6. Let them wear what they like. They’ll probably thank you. No one ever uses bridesmaid’s dresses again, however much they lie to you they will. It’s a science fact.

7. Buy hair accessories, matching ribbons and bouquets, not dresses.

Credit crunch wedding dresses

In Dresses on January 24, 2009 at 4:39 pm

Here’s how to chuck money down the drain.

a) Fold up a fiver really small. Stand in gutter. Squish said fiver through grill of drain.

b) Buy a brand new non-sale wedding dress from a bridal shop.

The beauty of used wedding dresses is that they really will have been worn just once. However, thousands insist on paying double or even triple to be the first wearer of their dress. It defies all logic, even the logic of a bride drunk on romance, to do this in our redundancy-infused times. Here’s some tips on finding the perfect bankruptcy-avoiding dress:

1.Take window shopping to a whole new level. Go to as many ghastly over-priced bridal shops as you can, and try as many wedding dresses on as they’ll let you. Lie flamboyantly about your budget so you get to try the best dresses. Make sure you take down the names/ product codes of the dresses.

2. Get serious with Ebay. Set up a search for the exact model and make of dress you like, save it and receive updates when one comes on the market.

There’s also online shops specifically for second hand wedding dresses, but they tend to be a bit more expensive.

3. Go old school. Well, vintage anyway. Camden market has a great range of vintage bridal dresses. Or if you want to go a little more upmarket, there’s The Vintage Wedding Dress Company for about a grand a pop.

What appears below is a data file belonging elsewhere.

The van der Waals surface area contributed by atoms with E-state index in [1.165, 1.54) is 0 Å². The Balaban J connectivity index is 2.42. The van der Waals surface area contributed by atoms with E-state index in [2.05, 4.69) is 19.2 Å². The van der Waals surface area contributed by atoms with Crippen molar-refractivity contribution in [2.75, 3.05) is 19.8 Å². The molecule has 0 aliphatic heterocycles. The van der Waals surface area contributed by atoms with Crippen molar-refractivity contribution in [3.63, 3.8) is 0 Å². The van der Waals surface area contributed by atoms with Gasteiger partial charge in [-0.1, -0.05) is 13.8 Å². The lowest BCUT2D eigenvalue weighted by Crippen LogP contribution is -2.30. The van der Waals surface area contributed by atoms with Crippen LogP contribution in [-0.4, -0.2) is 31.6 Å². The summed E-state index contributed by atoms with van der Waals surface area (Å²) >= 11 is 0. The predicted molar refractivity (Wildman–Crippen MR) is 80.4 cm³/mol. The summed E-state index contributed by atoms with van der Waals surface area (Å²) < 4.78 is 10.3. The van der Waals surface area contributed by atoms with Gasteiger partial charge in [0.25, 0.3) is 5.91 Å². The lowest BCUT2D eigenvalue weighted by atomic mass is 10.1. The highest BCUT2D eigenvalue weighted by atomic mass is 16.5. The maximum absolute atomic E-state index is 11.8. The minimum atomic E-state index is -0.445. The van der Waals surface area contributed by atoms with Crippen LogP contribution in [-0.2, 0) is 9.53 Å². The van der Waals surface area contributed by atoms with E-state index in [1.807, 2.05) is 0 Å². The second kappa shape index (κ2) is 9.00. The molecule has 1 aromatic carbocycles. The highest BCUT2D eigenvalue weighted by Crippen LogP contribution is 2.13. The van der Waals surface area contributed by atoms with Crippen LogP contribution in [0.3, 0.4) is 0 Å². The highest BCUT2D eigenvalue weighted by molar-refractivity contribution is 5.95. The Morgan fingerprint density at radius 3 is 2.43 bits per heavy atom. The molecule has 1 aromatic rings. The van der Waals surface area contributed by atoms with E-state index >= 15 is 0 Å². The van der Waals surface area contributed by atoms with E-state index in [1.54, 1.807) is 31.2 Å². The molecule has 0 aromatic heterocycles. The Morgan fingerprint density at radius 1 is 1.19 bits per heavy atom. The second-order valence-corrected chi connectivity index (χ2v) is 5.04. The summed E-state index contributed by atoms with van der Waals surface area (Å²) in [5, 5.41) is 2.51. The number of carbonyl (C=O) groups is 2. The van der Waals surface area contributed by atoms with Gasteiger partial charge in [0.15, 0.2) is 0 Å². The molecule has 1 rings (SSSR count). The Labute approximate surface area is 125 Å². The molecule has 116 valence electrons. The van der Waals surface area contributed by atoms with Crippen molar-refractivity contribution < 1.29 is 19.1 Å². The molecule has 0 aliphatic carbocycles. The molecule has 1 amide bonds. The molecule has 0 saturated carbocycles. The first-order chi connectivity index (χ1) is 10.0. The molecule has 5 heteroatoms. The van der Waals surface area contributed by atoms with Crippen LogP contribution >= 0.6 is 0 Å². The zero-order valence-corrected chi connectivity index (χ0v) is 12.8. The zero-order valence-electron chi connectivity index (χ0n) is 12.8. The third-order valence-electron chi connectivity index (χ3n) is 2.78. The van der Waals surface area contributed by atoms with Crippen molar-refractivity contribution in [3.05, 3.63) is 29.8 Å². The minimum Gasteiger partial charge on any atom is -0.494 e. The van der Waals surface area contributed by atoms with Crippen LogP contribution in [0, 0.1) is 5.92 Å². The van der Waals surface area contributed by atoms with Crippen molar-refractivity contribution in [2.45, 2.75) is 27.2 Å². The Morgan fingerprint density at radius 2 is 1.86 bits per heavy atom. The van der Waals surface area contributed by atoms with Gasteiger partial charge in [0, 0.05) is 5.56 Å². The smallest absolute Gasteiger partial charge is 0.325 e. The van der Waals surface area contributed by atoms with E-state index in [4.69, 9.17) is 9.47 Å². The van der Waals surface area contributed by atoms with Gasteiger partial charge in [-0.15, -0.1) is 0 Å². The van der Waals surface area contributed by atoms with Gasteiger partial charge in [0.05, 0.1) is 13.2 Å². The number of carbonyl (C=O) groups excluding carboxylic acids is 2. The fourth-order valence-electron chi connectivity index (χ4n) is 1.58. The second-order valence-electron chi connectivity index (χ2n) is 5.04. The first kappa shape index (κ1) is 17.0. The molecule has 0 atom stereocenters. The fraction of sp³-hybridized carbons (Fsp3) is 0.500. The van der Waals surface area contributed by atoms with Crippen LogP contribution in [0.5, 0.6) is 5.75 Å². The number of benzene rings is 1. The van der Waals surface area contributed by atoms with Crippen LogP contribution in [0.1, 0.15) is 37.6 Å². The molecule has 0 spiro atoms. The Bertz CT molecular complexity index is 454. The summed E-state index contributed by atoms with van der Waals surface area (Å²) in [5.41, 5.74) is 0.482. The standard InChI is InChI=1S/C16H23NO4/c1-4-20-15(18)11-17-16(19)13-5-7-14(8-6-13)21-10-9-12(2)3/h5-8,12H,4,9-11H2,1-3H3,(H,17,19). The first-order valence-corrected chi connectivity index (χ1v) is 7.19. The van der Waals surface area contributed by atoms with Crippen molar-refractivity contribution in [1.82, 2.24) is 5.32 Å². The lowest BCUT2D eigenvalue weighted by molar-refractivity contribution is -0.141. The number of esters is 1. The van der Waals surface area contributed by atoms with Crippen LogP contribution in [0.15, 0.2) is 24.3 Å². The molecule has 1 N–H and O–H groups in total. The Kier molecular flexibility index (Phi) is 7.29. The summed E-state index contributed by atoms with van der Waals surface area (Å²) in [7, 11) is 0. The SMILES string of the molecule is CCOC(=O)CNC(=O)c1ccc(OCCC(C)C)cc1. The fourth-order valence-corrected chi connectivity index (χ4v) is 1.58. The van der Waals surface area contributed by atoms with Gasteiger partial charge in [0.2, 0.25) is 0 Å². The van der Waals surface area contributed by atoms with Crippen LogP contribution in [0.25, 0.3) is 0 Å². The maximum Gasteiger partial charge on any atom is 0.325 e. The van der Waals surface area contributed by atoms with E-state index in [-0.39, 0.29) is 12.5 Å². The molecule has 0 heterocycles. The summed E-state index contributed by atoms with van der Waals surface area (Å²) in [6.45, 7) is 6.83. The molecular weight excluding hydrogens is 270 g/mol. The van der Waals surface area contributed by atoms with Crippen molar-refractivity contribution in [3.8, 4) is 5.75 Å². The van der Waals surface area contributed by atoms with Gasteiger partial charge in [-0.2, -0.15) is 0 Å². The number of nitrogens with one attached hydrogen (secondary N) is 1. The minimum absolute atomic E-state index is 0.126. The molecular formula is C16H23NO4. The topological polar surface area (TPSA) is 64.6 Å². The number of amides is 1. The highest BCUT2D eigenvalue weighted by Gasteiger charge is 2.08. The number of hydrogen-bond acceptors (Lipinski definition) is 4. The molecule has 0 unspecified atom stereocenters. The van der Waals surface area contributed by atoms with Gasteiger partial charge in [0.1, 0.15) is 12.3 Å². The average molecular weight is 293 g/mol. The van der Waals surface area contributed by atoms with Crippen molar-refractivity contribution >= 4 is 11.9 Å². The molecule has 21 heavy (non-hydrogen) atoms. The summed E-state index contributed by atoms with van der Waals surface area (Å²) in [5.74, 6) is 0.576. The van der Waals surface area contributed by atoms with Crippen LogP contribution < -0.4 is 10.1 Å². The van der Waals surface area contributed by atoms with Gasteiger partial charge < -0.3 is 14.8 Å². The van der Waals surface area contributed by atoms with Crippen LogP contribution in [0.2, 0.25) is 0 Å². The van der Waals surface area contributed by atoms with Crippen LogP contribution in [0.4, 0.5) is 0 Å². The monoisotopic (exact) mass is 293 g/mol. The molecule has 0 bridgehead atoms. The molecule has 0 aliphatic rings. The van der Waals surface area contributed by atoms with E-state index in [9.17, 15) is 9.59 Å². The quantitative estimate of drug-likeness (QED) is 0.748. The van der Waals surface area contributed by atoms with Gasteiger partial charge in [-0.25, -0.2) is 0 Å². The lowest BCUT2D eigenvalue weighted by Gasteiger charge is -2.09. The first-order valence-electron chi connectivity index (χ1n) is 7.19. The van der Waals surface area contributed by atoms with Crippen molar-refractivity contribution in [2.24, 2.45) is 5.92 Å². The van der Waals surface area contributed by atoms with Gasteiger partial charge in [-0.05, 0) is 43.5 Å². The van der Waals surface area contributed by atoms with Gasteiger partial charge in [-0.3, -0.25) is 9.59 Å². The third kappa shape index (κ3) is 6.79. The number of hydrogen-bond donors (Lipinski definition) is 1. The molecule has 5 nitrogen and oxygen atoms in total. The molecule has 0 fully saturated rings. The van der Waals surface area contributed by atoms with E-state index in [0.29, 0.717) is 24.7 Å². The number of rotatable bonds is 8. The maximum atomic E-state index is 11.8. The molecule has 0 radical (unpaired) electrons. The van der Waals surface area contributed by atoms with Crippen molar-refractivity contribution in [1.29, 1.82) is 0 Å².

The Vintage Wedding Dress Company

The Vintage Wedding Dress Company

4. Book into Oxfam Brides. They’ve got 10 bridal departments, mainly full of unworn designer dresses. Make an appointment at a branch, they’re all do-gooder charity types, so are extra helpful. Good ones are Bracknell, Leatherhead, Southhampton, Eastbourne. Expect to pay £250 a dress. At that sort of price, you could buy two. Hell, save the second one for your second wedding.

Oxfam Brides

Oxfam Brides

5. Borrow your mate’s. It’s crazy, but it just might work.

6. Never forget China. A billion tailors, all waiting for your custom. They’ll do rip offs of anything you can get clear pictures of. If you can manage to measure yourself properly (or get a friendly local seamstress to) then they can make it.

7. Don’t under-estimate the high street. Monsoon, Littlewoods and the American J Crew all do great dresses for £200-350. And if you’re a big fan of polyester, there’s always the BHS wedding outfit with shoes for £100.

J Crew Erez dress for $395

J Crew Erez dress for $395

8. Don’t wear white. Amazingly, you won’t turn into a pumpkin if you walk up the aisle in dove grey. Gold or any metallic has an element of theatricality, and red during winter rocks. Then you can get a designer dress without any Bride Tax.

9. Get a personal shopper. They’re free at Liberties, Selfridges and many department stores. They can help you get an idea of what shape suits you, or even find you a non-bridal dress which just happens to be white.

10. Go knee-length. Knee length dresses in ivory pretty much never get hit with Bride Tax.

Motasem dress

Dress from Motasem